Facts about this animal
Did you know?
that barn owls are able to consume twice as much food as other owls in comparison to their weight? Farmers and ranchers are, therefore, increasingly attracted to the barn owl's ability to control rodents better than traps, poison, or cats.
|Name (Scientific)||Tyto alba|
|Name (English)||Barn Owl|
|Name (French)||Chouette effraie|
|Name (Spanish)||Lechuza común|
|Local names||Afrikaans: Nonnetjie-uil
Czech: Sova pálená
Latvian; Lettish: Plivurpuce
|CITES Status||Appendix II|
|CMS Status||Not listed|
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|Range||Nearly a world-wide distribution|
|Habitat||Found in virtually all habitats but much more abundantly in open woodland, heaths and moors than forested country.|
|Wild population||Approx. 4'900'000 (2003)|
|Zoo population||646 reported to ISIS (2005)|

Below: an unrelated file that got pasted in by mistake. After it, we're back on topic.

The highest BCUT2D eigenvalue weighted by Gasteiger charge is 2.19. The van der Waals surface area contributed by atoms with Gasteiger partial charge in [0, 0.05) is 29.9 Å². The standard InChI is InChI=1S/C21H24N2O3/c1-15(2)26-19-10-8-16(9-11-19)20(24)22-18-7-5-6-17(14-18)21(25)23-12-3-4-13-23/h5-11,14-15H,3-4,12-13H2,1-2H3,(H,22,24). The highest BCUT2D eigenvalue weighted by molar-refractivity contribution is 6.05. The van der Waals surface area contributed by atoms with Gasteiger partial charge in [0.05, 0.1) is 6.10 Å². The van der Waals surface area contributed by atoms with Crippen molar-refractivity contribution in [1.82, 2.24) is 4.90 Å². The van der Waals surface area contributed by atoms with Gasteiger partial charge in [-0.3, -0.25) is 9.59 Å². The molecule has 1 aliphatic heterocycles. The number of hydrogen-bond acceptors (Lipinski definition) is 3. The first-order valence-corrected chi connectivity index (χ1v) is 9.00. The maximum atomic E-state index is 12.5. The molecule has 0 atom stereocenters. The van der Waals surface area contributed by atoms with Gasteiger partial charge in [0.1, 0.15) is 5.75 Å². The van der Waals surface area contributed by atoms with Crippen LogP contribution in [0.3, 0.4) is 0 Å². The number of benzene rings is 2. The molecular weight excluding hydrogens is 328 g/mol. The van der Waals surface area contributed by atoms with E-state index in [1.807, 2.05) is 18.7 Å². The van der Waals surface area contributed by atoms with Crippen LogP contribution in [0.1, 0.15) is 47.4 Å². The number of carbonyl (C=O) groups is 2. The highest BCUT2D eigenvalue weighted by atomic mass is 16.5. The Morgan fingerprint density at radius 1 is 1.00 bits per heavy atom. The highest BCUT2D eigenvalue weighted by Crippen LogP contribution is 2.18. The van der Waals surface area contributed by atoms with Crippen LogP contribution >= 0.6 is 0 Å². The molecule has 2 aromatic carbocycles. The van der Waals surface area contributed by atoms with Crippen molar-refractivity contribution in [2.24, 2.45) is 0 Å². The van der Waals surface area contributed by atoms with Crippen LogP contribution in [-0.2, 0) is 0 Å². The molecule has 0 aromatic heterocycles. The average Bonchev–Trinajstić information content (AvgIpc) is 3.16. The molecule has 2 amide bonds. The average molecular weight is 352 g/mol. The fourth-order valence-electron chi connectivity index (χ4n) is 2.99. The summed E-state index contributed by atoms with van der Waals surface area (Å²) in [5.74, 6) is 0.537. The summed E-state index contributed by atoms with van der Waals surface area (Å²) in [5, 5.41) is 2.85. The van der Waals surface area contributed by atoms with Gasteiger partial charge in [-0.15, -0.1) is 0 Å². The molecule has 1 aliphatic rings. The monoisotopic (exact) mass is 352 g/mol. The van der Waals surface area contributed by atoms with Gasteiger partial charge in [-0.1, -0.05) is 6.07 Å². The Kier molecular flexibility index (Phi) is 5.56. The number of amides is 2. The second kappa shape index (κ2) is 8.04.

In the Zoo
How this animal should be transported
Owls travel best in completely dark boxes. Boxes should be slightly longer than the head to tail length of the bird intended to travel, and wide and high enough for the bird to be able to stand or lie down in comfort without banging its shoulders or head. A well made wooden box with no perches is required, with carpet or some other non slip surface fixed on the floor and a padded ceiling, with air-holes on either side. The easiest type of door to use is an upward sliding door at one end. The door can then be slid up a small amount; the bird visualised before being grasped by the legs, carefully, through the small opening before sliding the door fully open for removal. A handle fixed to the top of the box makes carrying easier.
For air transport, Container Note 20 of the IATA Live Animals Regulations should be followed.
Find this animal on ZooLex
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Why do zoos keep this animal
Zoos very often receive injured barn owls and try to rehabilitate them. If this is not possible, the birds may stay in the collection. Barn owl are of interest for environmental education as they are a biological means of pest control, and in a few instances conservation breeding is practised with a view of restocking depleted wild populations.